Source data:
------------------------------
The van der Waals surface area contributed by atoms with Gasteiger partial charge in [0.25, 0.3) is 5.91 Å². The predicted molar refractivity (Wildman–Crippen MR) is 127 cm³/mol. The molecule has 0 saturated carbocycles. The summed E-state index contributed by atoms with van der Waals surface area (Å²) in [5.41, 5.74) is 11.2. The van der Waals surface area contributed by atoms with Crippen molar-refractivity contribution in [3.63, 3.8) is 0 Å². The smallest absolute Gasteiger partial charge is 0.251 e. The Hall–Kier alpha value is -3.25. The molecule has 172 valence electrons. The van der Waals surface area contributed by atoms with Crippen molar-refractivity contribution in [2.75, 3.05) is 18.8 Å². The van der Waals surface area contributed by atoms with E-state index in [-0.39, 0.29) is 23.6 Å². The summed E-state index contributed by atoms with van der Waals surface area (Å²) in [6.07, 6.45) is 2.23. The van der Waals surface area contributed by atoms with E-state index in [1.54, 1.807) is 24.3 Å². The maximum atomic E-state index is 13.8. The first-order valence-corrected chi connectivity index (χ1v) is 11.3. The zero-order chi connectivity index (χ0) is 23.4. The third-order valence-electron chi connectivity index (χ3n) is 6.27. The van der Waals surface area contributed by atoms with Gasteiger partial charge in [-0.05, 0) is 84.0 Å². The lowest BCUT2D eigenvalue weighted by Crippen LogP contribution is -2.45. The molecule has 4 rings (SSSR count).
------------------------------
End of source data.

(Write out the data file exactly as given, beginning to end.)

The van der Waals surface area contributed by atoms with Gasteiger partial charge in [0.25, 0.3) is 5.91 Å². The predicted molar refractivity (Wildman–Crippen MR) is 127 cm³/mol. The molecule has 0 saturated carbocycles. The summed E-state index contributed by atoms with van der Waals surface area (Å²) in [5.41, 5.74) is 11.2. The van der Waals surface area contributed by atoms with Crippen molar-refractivity contribution in [3.63, 3.8) is 0 Å². The smallest absolute Gasteiger partial charge is 0.251 e. The Hall–Kier alpha value is -3.25. The molecule has 172 valence electrons. The van der Waals surface area contributed by atoms with Crippen molar-refractivity contribution in [2.75, 3.05) is 18.8 Å². The van der Waals surface area contributed by atoms with E-state index in [-0.39, 0.29) is 23.6 Å². The summed E-state index contributed by atoms with van der Waals surface area (Å²) in [6.07, 6.45) is 2.23. The van der Waals surface area contributed by atoms with E-state index in [1.54, 1.807) is 24.3 Å². The maximum atomic E-state index is 13.8. The first-order valence-corrected chi connectivity index (χ1v) is 11.3. The zero-order chi connectivity index (χ0) is 23.4. The third-order valence-electron chi connectivity index (χ3n) is 6.27. The van der Waals surface area contributed by atoms with Gasteiger partial charge in [-0.05, 0) is 84.0 Å². The lowest BCUT2D eigenvalue weighted by Crippen LogP contribution is -2.45. The molecule has 4 rings (SSSR count).